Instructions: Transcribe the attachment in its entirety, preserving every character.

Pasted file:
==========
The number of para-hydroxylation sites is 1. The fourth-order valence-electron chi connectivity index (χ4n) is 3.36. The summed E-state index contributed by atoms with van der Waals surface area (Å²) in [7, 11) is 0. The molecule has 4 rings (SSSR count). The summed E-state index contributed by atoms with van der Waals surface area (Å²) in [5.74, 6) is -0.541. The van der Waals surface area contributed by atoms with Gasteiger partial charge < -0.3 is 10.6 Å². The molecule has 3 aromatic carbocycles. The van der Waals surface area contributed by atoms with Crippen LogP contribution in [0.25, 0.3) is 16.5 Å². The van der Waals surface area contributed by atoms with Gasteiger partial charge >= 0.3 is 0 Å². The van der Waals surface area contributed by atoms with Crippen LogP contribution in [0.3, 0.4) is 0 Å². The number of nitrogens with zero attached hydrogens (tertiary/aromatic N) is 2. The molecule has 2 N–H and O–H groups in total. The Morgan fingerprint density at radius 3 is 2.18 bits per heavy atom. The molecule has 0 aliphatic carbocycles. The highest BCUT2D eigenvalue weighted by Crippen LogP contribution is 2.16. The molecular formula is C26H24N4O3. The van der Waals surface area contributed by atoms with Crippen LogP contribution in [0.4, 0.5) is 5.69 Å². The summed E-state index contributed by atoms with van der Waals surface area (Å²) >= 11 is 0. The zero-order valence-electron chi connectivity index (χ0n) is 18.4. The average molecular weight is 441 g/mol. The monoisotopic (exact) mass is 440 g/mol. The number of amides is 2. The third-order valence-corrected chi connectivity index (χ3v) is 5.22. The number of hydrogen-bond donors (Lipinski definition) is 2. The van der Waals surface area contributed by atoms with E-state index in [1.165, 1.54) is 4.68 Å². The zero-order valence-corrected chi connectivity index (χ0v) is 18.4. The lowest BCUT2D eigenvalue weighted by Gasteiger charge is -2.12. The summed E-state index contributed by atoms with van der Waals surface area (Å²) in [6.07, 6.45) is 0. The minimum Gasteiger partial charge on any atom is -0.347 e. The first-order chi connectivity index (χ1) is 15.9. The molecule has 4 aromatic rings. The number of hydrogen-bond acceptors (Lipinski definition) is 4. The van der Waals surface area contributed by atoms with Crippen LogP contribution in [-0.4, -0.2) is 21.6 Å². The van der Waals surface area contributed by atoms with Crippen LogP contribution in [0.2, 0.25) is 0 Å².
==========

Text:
The number of para-hydroxylation sites is 1. The fourth-order valence-electron chi connectivity index (χ4n) is 3.36. The summed E-state index contributed by atoms with van der Waals surface area (Å²) in [7, 11) is 0. The molecule has 4 rings (SSSR count). The summed E-state index contributed by atoms with van der Waals surface area (Å²) in [5.74, 6) is -0.541. The van der Waals surface area contributed by atoms with Gasteiger partial charge < -0.3 is 10.6 Å². The molecule has 3 aromatic carbocycles. The van der Waals surface area contributed by atoms with Crippen LogP contribution in [0.25, 0.3) is 16.5 Å². The van der Waals surface area contributed by atoms with Gasteiger partial charge >= 0.3 is 0 Å². The van der Waals surface area contributed by atoms with Crippen LogP contribution in [0.3, 0.4) is 0 Å². The number of nitrogens with zero attached hydrogens (tertiary/aromatic N) is 2. The molecule has 2 N–H and O–H groups in total. The Morgan fingerprint density at radius 3 is 2.18 bits per heavy atom. The molecule has 0 aliphatic carbocycles. The highest BCUT2D eigenvalue weighted by Crippen LogP contribution is 2.16. The molecular formula is C26H24N4O3. The van der Waals surface area contributed by atoms with Crippen LogP contribution in [0.4, 0.5) is 5.69 Å². The summed E-state index contributed by atoms with van der Waals surface area (Å²) >= 11 is 0. The zero-order valence-electron chi connectivity index (χ0n) is 18.4. The average molecular weight is 441 g/mol. The monoisotopic (exact) mass is 440 g/mol. The number of amides is 2. The third-order valence-corrected chi connectivity index (χ3v) is 5.22. The number of hydrogen-bond donors (Lipinski definition) is 2. The van der Waals surface area contributed by atoms with E-state index in [1.165, 1.54) is 4.68 Å². The zero-order valence-corrected chi connectivity index (χ0v) is 18.4. The lowest BCUT2D eigenvalue weighted by Gasteiger charge is -2.12. The summed E-state index contributed by atoms with van der Waals surface area (Å²) in [6.07, 6.45) is 0. The minimum Gasteiger partial charge on any atom is -0.347 e. The first-order chi connectivity index (χ1) is 15.9. The molecule has 4 aromatic rings. The number of hydrogen-bond acceptors (Lipinski definition) is 4. The van der Waals surface area contributed by atoms with Crippen LogP contribution in [-0.4, -0.2) is 21.6 Å². The van der Waals surface area contributed by atoms with Crippen LogP contribution in [0.2, 0.25) is 0 Å².